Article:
The pimp who tricked out a 16-year-old girl before she was strangled, her throat slashed and her body discarded in a garage, allegedly by a man he set her up with, was sentenced Tuesday to 32 years in prison.
The mother of 16-year-old Desiree Robinson, Yvonne Ambrose, testified before Joseph Hazley’s sentencing, compared Hazley to a slave owner and said he was to blame for her child’s death even if prosecutors say another man actually committed the horrendous act.
“Joseph Hazley sold my baby. My baby! As if she was a piece of clothing!” Ambrose told Chicago U.S. District Judge Sharon Johnson Coleman, the Chicago Tribune reports. “Our ancestors fought hard to keep us free from the same slavery that Joseph Hazley put my baby in.”
Prosecutors charged Hazley drew Desiree into a sex trafficking ring over which he reigned supreme, posting the women’s photos and ads on Backpage.com, arranging their meetings with sex clients, and transporting the women to meet with them.
They presented evidence that prior to her death on Christmas Eve of 2016, Desiree had said of Hazley in a message to a friend on Facebook: “He won’t let me leave,” the Chicago Sun-Times reports.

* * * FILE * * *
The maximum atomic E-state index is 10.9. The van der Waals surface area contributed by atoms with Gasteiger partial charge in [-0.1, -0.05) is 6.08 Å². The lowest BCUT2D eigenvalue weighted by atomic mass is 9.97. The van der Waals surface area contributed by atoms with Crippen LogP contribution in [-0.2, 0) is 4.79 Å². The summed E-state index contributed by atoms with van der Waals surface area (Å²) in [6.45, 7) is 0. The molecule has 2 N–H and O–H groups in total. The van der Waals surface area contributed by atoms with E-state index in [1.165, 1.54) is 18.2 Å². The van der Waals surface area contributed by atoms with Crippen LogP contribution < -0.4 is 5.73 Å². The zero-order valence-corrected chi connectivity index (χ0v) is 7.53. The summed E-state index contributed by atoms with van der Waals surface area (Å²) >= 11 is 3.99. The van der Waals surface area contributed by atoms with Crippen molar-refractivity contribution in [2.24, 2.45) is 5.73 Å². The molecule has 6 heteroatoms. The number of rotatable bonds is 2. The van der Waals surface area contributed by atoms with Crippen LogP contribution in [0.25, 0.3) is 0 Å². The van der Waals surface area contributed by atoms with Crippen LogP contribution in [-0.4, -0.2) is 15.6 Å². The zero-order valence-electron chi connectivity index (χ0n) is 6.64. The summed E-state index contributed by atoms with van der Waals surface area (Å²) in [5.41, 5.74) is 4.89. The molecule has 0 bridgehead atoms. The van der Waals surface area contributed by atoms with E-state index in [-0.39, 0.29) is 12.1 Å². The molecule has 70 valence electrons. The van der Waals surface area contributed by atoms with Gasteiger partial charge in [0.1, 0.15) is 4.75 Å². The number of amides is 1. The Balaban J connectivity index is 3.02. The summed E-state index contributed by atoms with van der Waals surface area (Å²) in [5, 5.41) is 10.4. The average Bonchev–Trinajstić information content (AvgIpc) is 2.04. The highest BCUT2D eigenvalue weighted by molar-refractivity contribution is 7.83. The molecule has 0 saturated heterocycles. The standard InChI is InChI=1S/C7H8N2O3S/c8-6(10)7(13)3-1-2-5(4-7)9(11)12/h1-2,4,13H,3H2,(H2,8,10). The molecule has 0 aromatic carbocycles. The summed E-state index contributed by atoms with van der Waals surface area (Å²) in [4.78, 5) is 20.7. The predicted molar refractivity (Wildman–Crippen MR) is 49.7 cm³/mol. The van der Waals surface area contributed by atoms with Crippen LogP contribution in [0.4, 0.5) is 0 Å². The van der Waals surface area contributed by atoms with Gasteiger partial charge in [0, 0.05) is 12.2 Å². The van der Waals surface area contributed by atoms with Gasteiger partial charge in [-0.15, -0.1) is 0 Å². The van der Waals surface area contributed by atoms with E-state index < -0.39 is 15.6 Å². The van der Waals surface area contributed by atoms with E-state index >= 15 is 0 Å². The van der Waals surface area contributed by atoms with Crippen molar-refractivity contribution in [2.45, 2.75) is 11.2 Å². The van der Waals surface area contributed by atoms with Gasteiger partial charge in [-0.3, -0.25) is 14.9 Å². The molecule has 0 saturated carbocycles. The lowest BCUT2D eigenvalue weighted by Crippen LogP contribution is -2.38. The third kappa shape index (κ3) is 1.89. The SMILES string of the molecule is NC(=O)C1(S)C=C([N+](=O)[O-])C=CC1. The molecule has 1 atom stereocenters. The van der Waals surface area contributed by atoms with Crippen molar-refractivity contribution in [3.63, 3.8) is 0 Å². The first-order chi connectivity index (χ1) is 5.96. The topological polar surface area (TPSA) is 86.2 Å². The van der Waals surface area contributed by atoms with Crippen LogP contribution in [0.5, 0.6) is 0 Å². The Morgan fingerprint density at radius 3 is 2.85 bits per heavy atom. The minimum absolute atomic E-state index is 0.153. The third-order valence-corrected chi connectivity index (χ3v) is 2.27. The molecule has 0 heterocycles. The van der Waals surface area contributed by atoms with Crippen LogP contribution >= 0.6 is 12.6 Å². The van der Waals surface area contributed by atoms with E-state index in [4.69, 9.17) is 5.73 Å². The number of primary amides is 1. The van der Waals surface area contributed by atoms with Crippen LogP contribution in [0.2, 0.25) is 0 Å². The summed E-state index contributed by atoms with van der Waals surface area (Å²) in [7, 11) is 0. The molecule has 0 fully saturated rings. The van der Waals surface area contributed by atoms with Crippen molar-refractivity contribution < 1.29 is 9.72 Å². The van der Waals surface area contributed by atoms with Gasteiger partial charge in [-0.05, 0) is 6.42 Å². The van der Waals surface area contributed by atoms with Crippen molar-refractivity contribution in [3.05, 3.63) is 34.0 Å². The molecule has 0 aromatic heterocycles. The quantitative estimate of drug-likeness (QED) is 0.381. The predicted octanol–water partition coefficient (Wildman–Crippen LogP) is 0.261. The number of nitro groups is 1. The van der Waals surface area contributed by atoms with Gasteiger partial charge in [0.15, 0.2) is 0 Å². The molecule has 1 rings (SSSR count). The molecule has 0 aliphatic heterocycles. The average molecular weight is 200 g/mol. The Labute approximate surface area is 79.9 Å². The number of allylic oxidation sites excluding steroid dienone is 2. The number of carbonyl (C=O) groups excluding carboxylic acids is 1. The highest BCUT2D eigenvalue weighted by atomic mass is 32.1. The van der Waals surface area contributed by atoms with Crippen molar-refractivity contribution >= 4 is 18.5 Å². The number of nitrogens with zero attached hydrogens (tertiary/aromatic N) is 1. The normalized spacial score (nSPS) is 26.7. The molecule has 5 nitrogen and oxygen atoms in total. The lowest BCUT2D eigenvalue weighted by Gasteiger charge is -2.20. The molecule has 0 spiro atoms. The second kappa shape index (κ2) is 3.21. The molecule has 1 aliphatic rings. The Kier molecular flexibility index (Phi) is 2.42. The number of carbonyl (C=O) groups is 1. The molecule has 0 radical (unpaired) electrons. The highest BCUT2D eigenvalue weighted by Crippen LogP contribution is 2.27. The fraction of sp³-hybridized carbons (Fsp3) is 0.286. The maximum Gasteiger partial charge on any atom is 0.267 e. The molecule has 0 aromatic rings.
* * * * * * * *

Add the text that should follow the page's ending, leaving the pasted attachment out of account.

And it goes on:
Hazley was so coldblooded, authorities said, he slept comfortably in his car while Desiree was being brutally killed, and that just days after her death, he was begging another woman to come work for him because the teen’s death had hit him where it hurt—his pockets, according to the Sun-Times.
Desiree’s death spurred her mother, Ambrose, to actively campaign against online sex trafficking and to put an end to Backpage, a site that was known to make money through ads promoting prostitution and other illicit acts.
Ambrose was on hand last year when Donald Trump signed into law a bill aimed at online sex trafficking, according to the Sun-Times. The feds shut down Backpage last year, and its founders are facing charges.
The man accused of killing Desiree, Antonio Rosales, is awaiting trial on state charges of first-degree murder and aggravated sexual abuse.
Hazley maintains his innocence and says he’ll appeal his conviction, according to the Tribune:
“I know the story the government believes and released to the media is far from the truth,” he said.
“I feel like no matter what I do or how hard I try, no matter how good my intentions are, everything just seems to take a turn for the worst,” he said. “Like I’m standing in quicksand. The more I try, the more I sink.”
Prosecutors said to not hold Hazley accountable for what should have been a “foreseeable” outcome for Desiree would be “offensive.”
Ambrose called Hazley’s sentencing “very, very satisfying.”